The unemployment rate for BAME (black and ethnic minority) workers has risen at nearly “twice the speed” of the unemployment rate for white workers, according to a new TUC analysis of official statistics.
The analysis of figures from the Office for National Statistics (ONS) revealed that the BAME unemployment rates have shot up from 5.8% to 9.5% between the final quarter of 2019 and the final quarter of 2020, increasing nearly-two thirds.
Over the same period the results showed that the unemployment rate for white workers also rose, but marginally less from 3.4% to 4.5%.
The Office for Budget Responsibility has forecast that the unemployment rate for all workers will peak at 7.5% in the second quarter of 2021.
The unemployment rate for black African and Caribbean workers has risen to 13.8%, which is more than three times the rate for white unemployment, with one in 10 BAME women now unemployed.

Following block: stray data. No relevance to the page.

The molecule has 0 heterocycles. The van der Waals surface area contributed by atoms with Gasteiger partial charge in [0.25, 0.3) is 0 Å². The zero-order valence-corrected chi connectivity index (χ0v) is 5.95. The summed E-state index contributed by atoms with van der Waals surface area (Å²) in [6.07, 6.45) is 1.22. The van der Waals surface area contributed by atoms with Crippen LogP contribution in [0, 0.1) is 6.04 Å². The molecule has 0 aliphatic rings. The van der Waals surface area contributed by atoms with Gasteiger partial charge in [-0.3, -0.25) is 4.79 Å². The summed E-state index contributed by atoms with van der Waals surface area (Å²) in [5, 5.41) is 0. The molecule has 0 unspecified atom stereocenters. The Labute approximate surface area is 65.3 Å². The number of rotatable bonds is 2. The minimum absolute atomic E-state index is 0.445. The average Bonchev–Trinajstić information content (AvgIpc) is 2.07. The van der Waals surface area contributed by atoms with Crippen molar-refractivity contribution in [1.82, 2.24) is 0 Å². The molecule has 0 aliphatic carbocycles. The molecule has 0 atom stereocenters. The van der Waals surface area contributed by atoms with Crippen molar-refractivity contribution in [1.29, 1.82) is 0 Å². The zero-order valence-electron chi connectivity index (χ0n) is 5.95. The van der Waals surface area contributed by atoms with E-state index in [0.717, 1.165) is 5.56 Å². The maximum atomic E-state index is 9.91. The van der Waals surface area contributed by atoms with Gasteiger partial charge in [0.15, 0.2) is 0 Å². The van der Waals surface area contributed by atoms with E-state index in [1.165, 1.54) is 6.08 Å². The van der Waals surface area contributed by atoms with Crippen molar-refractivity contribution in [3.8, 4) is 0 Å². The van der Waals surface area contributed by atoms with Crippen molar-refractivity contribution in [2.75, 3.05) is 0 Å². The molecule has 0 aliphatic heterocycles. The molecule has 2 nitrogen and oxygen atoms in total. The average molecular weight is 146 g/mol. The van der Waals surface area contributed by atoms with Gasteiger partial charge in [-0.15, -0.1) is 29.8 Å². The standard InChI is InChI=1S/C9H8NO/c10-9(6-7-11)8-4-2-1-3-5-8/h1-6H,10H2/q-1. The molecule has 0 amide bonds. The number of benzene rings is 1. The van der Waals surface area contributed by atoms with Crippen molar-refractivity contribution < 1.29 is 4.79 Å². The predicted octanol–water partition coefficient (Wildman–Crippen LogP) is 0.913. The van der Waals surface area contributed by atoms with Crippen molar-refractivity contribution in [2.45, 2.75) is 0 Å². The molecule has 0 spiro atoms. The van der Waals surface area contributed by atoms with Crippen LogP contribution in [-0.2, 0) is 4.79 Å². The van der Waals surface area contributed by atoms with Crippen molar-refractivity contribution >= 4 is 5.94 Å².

Commenting on the results, Frances O’Grady, general secretary, TUC, said: “This pandemic has held up a mirror to the structural racism in our labour market – and wider society. BAME workers have borne the brunt of the economic impact of Covid-19, losing their jobs twice as quickly as white workers.
“This crisis has to be a turning point. As we emerge from the pandemic, we can’t allow these inequalities in our workplaces – and our society – to remain. Ministers must stop delaying and challenge the systemic racism and inequality that holds back BAME people.”
Lord Simon Woolley, former chair of the government racial disparity unit, added: “If the government cares about tackling deep seated structural racism it must deliver big now. Anything less will be a kick in the teeth for our communities.
“The government must stop pitting poor black people against poor white people – and effectively deal with systemic race inequality.”